This week in Editorial Edits I want to talk about something that we don’t see very often in comics: changing the page orientation from horizontal to vertical. Again this particular trick isn’t used all that frequently (though I did just see it in Infinite Vacation #4), but it’s still an interesting artistic move that I think has both strengths and weaknesses that drastically influence both the narrative and the reader’s level of immersion.
My favorite example of this type of transition comes from Alan Moore’s Swamp Thing #34.
Here Abby has consumed a piece of fruit from Swamp Thing’s body. It contains a fraction of his elemental consciousness and opens Abby’s mind to the astounding interplay of energy, life, and death in the natural world. Moore and co. invite us to join Abby on her psychotropic journey.
Notice how panels two, three, four, and five gently guide the reader into this new vertical orientation? It’s subtle but calculated, mirroring what Abby herself is going through as the fruit does its work. Huge vertical panels follow, depicting images that simply wouldn’t work in the standard comics format. But more than that, it serves to take us deeper into Abby’s trip in the heart of the swamp. The narrative strangeness for the character becomes physical strangeness for the readers.
What’s even more awesome is that Moore, Bissette, and Totleben guide us back to reality, back to the standard comic format, the same way we started, a subtle, gradual, but calculated return to normalcy for both Abby and the reader.
Next we have a spread from Neil Gaiman’s The Sandman #10. Check it out.
Here Gaiman transports this young lady to the Dreaming, where she meet Cain and Abel and their Houses of Mysteries and Secrets. The second, third, and fourth panels work the same way as in the Swamp Thing example, gently guiding the reader to the new orientation, which again leads to some brilliant spreads that make the citadel of Morpheous seem even more hauntingly beautiful and grandiose.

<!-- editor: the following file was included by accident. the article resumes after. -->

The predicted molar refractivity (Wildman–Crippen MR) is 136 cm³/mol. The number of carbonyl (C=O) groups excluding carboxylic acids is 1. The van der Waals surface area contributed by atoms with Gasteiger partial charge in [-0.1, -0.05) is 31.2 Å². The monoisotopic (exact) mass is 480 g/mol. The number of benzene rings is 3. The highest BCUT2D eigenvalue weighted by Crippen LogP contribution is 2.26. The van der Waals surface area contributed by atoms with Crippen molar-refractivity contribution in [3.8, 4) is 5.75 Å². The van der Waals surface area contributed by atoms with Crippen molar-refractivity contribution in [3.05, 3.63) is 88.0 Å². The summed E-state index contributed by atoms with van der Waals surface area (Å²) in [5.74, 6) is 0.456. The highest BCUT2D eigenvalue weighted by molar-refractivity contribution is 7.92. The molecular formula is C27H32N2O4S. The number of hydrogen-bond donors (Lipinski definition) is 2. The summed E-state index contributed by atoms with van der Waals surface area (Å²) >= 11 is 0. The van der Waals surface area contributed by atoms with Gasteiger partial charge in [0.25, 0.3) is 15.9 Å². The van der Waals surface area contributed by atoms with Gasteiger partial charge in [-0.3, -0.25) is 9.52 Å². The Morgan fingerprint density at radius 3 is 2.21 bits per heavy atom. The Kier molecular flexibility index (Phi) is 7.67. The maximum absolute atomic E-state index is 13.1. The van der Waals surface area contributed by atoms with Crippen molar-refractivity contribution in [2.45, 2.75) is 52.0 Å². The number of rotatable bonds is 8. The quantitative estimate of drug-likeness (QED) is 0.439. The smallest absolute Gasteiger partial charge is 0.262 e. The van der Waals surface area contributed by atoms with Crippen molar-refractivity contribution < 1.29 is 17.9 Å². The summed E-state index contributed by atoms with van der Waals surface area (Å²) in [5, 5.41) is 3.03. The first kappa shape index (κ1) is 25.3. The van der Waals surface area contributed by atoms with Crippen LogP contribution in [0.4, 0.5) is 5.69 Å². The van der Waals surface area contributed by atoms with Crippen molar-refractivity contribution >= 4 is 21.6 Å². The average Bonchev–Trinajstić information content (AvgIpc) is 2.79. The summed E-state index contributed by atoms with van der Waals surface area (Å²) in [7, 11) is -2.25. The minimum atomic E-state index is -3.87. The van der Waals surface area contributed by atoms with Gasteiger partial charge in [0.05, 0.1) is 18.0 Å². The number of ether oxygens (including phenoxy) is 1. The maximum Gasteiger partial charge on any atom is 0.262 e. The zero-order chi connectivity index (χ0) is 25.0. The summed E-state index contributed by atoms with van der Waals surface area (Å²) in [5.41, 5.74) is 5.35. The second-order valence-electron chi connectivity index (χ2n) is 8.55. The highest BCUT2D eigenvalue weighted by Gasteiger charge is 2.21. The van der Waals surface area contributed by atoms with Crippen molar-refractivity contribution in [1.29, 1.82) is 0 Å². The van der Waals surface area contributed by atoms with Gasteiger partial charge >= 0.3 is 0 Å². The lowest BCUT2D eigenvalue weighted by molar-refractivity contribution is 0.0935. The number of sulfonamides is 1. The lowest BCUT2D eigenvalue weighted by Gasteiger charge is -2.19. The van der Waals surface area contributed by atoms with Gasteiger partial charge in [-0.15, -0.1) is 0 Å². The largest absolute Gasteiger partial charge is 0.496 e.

I didn’t have a chance to scan the pages where the young lady awakens, but it’s just one small narration box that says something like, “Wake up dear, we’re here.” The box is written as though the comic were being read normally, so the reader has to switch back to the standard format to read it comfortably, and when they flip the page they’re suddenly transported back to the waking world, just as if they’d been rudely awoken from a dream.
I think the strength of these transitions comes from forcing the reader to physically reorient themselves as the character goes through their change. There’s a deeper connectedness inherent there that maybe we don’t even notice. That and the vertical pages allow for some totally awesome images that you couldn’t do normally. It allows for higher vistas, towering scenes only limited by the artists’ imagination.
I think that the major weaknesses of this method come from the physical turning of the book as well. Regardless of how well you guide the reader into the change they’re still going to be flipping the comic, not just turning a page. That’s new and different, so while it may mirror the narrative, it’s strange and unfamiliar and if not done well, it absolutely kills the immersion and all you’ve done is reminded your reader that they are in fact, reading a comic book.
I wish I had a good example of an occasion where it’s not done well, but there were some X-Men comics from the 90’s that have you reading along normally and then BOOM, no buffer, no sign whatsoever indicating that we might go vertical and then you turn the page and you have to turn the book. I remember the first time it happened and I was just… I was just so annoyed. There was no reason for this to happen, one minute characters are talking to each other, the next they’re doing it rotated 90 degrees to the right.
That’s doing it wrong, when there’s simply no reason for it to happen.
I think if the horizontal to vertical transitions is done well it can lead to one of the most gratifying experiences in comics, but even so it will always cause a break in the narrative. The sheer strangeness of actually flipping the comic pulls the reader out of the story and back into the real world. The change must be facilitated with grace and subtlety to achieve its full potential.
Also, it must fit the story! Swamp Thing and Sandman are two titles rife with the supernatural and are no strangers to odd twists of perspective. Weird things happen and I think these types of transitions work well simply from a genre perspective. That’s not to say it can’t be used elsewhere, but it has to be done for a reason and done right.
I think that’s all I have for you guys. Hope you enjoyed and come back for more